• I'm still amazed that the people in charge of companies like Sharman, etc. think that chocking their software full of crap programs that infect and make peoples' pcs run poorly (to say the least) is the correct way to go.

      Why be amazed? The adware/spyware is about making money fast. It really is that simple.

      They're not trying to go the "correct way", no matter what they claim.
  • OK, bear in mind (Score:3, Informative)

    by ArbiterOne (715233) on Wednesday February 02, 2005 @08:35AM (#11549775) Homepage
    Bear in mind that these aren't the Halloween Documents [opensource.org]. The article, for those who refuse to RTFA, is basically a summary of the documents- not the documents themselves. They don't say "we're selling a product which we know is poisoning people's computers", that's sort of implied across the board. But they still don't come right out and say it.
  • Hoisted... (Score:4, Funny)

    by EvilTwinSkippy (112490) <yoda@eOPENBSDtoyoc.com minus bsd> on Wednesday February 02, 2005 @08:37AM (#11549787) Homepage Journal
    Hoisted by their own petards.

    One nice thing about any devious plots. People always have to write them down to either keep their lies straight, or to justify it somehow to themselves.

  • by br00tus (528477) on Wednesday February 02, 2005 @08:41AM (#11549802)
    I develop a Gnutella p2p application (Gnutizen [sf.net]) and have often wondered why so much of the popular and innovative products are propietary, and not more open. Napster was the first. Kazaa was the first to have "superpeers", but its network is now totally locked. Edonkey was the first good program for downloading big files, but it is propietary (there are decent Windows clients, but I haven't found any on Linux I like yet). And now eXeem has a propietary on may levels network technically superior to Edonkey in terms of speed.

    I don't know the answer, but I guess I'm more qualified to answer than many because I've been coding one on and off for the past three years. I guess the answer is it's hard work. You're also not "following head lights", as even the eDonkey clones do. And the programming is not easy - with C language it's socket programming, which means all kinds of strange things can come over the network which have to be defensively coded against, and since you're using multiple sockets that means threading. And it takes a lot of code to just get a decent app, never mind cool bells and whistles. One reason mine is GPL is, aside from liking the GPL, this is my first big software project so I don't feel I'm at a level where I can sell my code yet. I've also borrowed GPL code from a program called gnut which helped. I would borrow from one called GTK-Gnutella but it's so big and complex it's hard to directly borrow from.

    Of course there are exceptions - Gnutella (although AOL/TW killed the eponymous one, leaving only the protocol clones), and Bittorrent. With the Gnutella protocol, Limewire and Bearshare are commercial companies, but they agree on an open protocol, which they share with some free clients (like mine).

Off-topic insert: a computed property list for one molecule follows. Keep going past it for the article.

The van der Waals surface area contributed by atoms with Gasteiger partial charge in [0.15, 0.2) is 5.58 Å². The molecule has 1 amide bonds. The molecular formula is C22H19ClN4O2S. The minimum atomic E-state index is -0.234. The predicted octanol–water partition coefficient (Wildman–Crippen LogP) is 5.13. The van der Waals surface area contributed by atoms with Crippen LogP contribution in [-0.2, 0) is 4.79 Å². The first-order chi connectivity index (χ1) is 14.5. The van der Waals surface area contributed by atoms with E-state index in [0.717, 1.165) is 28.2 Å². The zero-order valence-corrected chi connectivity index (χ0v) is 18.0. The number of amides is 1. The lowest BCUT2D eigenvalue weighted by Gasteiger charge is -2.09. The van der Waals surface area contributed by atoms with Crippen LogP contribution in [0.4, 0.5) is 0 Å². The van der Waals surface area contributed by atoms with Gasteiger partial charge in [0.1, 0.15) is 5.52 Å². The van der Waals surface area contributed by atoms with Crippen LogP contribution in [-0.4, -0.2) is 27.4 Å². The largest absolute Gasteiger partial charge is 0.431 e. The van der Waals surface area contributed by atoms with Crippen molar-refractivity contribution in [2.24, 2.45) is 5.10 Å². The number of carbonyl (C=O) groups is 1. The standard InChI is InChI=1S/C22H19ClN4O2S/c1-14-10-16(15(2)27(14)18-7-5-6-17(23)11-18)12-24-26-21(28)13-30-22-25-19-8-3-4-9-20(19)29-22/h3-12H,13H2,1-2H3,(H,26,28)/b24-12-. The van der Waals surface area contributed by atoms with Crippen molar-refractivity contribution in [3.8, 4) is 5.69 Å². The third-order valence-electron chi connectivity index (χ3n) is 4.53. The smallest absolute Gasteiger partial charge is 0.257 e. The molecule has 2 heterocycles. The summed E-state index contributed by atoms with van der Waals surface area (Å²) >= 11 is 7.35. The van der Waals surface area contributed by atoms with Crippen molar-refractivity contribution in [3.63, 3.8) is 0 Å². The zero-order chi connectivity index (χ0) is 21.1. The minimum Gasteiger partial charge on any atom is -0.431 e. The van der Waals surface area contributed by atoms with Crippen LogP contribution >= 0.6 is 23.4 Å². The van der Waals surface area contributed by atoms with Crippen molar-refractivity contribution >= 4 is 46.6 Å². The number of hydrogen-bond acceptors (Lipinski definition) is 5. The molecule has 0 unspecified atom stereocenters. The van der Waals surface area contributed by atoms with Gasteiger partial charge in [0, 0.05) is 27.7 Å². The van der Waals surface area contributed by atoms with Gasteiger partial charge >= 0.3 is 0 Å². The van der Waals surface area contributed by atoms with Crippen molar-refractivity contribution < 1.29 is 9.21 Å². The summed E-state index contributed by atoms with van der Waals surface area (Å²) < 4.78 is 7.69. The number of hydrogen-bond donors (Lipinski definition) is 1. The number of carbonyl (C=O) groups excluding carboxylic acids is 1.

There are so many innovations possible - Bittorrent is one of the recent ones - it built on what Edonkey did, allowing hundreds of megs of files to be transferred, except with Bittorrent, it added speed to the picture. So because Bittorrent exists, people now have a better chance of getting ISOs of Linux distros, Indymedia videos or whatnot. It's such a cool area I wonder why the propietary folks so often beat the free ones in terms of innovation. I guess it's a wash now with who innovates more. And also, with sockets, trheading and protocols that obsolete older versions as time goes on (ay de mi!), it takes so long to get a decent app together that innovation seems a long way off.

    I suppose another reason is the RIAA/MPAA is suing p2p developers left and right - that might explain why people are hanging back somewhat. It's unfortunate this fear is stifling p2p innovation. In many ways it seems ridiculous to me - on BBSs in the 1980s you had a file section and a message board system. Sometimes you didn't even have a message board - just a file section. People have been trading and sharing files on computers for decades, all of a sudden such communal practices are tainted, with accusations flying on Slashdot on how people use p2p to break some new laws that the big corporations passed recently in Washington DC that protected their soi disant intellectual property. It's ridiculous - there were normal BBSs and warez BBSs back then, just as there is an equivalent nowadays on the Internet. It would be insane for US-legal (for now) things such as sharing ISOs or Indymedia videos is crushed by the evil capitalist bourgeois corporations.

    • The goal of both Kazaa and Napster were about dominating a market. Being uno supremo means having no competition.